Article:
Texas affirmative action case to be reassessed

A landmark case on the use of affirmative action in university admissions has ended up without a clear winner after a ruling by the US Supreme Court.

The decision - written by Justice Anthony Kennedy – questions whether the US Court of Appeals for the Fifth Circuit, a federal court that had previously ruled on the Fisher vs the University of Texas at Austin case, had applied sufficient scrutiny to its judgement, and referred the case back for reconsideration.

In the case, Abigail Fisher, who is white, claimed that she was denied admission to the university five years ago because the institution’s admissions assessment process takes into account - among other factors - ethnicity.

This, the university argued, is a legal practice intended to promote the educational benefits of a racially diverse university. The plaintiff, however, said that Texas’ so-called “10 per cent rule”, which means that public universities in the state are required to admit roughly the top 10 per cent of high-school graduates regardless of race, was sufficient to ensure a sufficiently diverse student population.

The Supreme Court ruling was widely expected to have extensive implications for university admissions in the US, however it is now likely that the case will return to the Supreme Court after being re-considered by the Fifth Circuit.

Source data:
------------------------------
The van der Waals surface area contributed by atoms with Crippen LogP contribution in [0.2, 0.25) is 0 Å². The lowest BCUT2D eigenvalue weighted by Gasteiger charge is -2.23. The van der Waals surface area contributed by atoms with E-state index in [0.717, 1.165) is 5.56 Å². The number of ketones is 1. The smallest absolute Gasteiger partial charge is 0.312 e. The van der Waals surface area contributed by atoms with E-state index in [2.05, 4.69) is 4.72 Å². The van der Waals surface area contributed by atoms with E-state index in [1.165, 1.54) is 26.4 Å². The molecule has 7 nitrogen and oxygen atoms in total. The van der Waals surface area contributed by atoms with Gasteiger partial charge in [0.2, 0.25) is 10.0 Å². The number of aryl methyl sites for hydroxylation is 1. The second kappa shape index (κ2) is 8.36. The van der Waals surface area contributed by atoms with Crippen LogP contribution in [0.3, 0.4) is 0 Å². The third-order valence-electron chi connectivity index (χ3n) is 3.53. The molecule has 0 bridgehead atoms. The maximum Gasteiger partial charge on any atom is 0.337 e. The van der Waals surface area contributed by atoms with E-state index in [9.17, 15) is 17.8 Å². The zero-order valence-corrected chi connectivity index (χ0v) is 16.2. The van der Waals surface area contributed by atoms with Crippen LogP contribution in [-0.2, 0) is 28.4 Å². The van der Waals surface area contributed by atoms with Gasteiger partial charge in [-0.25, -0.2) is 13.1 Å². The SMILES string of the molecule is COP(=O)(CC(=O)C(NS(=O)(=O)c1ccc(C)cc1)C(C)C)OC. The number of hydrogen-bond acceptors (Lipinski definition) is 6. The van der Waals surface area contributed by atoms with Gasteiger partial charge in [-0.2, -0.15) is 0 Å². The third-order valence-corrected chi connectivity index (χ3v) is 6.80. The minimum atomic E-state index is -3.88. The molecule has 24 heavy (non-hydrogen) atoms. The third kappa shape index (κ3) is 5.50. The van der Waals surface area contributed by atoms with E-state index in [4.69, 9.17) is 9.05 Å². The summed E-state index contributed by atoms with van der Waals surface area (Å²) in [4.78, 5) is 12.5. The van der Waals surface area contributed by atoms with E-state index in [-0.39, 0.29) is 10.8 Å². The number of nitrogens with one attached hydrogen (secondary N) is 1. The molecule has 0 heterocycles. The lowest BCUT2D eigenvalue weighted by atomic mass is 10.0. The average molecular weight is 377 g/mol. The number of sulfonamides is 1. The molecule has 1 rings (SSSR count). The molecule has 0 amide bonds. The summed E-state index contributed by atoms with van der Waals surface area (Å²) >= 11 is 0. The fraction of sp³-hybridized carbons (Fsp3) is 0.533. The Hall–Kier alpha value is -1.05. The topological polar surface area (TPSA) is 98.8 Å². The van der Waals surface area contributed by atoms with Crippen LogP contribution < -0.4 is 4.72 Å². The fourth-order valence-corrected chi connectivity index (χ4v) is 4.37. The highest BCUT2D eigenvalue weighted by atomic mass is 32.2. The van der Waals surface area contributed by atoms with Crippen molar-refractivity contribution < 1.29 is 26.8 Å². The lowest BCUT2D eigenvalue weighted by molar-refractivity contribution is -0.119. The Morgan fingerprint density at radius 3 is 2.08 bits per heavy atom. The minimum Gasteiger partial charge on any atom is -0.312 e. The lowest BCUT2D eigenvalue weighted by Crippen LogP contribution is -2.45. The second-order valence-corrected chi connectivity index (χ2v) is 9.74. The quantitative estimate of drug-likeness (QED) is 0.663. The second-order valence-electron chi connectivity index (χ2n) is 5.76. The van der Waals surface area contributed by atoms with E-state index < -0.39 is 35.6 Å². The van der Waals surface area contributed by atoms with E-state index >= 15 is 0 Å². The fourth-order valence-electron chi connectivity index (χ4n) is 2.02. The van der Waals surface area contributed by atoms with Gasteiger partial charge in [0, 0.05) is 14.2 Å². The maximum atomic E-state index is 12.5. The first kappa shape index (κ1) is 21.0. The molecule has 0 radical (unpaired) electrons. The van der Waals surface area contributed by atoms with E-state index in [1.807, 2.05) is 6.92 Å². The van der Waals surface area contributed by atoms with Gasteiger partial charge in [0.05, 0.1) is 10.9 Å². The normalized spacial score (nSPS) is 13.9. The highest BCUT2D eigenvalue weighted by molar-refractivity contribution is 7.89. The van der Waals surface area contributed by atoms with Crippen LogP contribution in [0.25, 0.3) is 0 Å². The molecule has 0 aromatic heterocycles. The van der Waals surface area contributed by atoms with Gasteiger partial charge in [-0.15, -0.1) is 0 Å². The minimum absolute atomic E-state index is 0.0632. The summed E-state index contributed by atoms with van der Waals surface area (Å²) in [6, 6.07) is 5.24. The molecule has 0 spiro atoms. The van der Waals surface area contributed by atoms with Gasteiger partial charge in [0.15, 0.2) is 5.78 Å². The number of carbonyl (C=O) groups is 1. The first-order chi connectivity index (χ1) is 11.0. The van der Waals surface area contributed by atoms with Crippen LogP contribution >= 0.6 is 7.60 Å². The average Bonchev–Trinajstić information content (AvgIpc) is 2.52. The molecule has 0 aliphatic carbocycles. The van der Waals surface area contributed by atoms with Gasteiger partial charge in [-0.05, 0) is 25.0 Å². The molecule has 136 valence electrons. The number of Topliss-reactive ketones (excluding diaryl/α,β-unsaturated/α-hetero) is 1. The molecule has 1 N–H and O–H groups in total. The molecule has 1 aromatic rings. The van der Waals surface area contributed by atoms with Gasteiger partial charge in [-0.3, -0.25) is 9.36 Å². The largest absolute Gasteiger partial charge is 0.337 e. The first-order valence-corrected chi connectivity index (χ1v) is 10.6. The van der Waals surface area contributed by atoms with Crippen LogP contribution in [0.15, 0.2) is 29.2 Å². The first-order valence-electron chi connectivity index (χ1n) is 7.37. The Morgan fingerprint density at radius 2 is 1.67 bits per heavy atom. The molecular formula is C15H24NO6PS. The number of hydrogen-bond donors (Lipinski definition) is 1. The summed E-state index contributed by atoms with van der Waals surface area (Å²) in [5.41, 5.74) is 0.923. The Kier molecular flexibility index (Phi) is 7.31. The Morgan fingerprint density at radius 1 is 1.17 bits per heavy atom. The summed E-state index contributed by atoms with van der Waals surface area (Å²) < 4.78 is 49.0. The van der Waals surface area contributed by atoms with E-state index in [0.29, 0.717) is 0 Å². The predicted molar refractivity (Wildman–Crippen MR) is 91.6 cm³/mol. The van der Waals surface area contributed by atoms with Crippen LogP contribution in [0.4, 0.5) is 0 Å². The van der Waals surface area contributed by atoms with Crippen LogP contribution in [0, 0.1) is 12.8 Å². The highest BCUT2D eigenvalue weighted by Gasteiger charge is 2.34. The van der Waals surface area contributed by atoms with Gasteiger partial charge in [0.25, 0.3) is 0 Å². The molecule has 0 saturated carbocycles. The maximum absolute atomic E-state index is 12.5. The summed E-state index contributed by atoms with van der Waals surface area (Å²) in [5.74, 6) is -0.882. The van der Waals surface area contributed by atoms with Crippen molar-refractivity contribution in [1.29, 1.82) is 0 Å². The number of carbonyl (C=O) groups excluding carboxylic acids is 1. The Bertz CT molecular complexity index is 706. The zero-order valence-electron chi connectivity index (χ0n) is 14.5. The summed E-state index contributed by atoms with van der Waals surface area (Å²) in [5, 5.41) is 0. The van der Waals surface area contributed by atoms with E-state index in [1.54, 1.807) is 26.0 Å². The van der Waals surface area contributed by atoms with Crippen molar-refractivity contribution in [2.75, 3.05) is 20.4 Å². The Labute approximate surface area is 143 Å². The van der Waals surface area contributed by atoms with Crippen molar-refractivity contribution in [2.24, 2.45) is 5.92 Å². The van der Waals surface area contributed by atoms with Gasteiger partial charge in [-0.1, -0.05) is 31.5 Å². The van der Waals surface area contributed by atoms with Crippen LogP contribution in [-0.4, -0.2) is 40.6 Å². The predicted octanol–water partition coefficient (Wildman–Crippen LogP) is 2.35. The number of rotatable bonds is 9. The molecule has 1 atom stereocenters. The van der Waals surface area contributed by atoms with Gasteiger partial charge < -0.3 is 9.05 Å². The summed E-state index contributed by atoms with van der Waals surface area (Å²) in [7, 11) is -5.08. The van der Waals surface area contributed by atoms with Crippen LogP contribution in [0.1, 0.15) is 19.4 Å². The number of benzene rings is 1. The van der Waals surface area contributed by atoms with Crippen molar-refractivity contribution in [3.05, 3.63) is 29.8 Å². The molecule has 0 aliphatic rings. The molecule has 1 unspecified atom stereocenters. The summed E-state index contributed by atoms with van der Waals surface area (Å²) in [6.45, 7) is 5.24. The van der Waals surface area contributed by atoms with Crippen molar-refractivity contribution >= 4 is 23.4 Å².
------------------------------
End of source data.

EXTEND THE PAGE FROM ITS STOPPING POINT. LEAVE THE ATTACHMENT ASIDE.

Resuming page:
Although the University of Texas at Austin has said the decision is “encouraging”, and its admissions process will for the time being remain in place, some legal experts believe that the wording of Justice Kennedy’s decision could make it very difficult for the university to justify its admission procedures.

The judge said that before institutions consider race, they should use “available, workable race-neutral alternatives”, adding that courts should ensure “a careful judicial inquiry into whether a university could achieve sufficient diversity without using racial classifications”.  Some critics of the Austin stance have said the 10 per cent rule ensures a diverse student body without having to consider ethnicity.

Barbara A. Lee, a proponent of affirmative action who is dean of the School of Management and Labor Relations at Rutgers University, said in an interview with Inside Higher Ed that “it is going to be difficult, but not impossible for the university to meet the very high standard that the court set out”.

However, Bill Powers, president of the University of Texas at Austin, said his institution would continue to defend its admission policy in the lower court, saying he believed the university’s admissions policy “fully satisfied” the standards required.

“We remain committed to assembling a student body at The University of Texas at Austin that provides the educational benefits of diversity on campus while respecting the rights of all students and acting within the constitutional framework established by the court,” he said. “Today’s ruling will have no impact on admissions decisions we have already made or any immediate impact on our holistic admissions policies.”

Molly Corbett Broad, president of the American Council on Education, which represents more than 1,600 US college and university presidents, added: “Today’s ruling is a complex one, but it does make clear that colleges and universities will have work to do. Each institution will need to show that any process that considers race and ethnicity as part of a holistic admissions review is precisely tailored to meet the goals of achieving the educational benefits that flow from diversity.”


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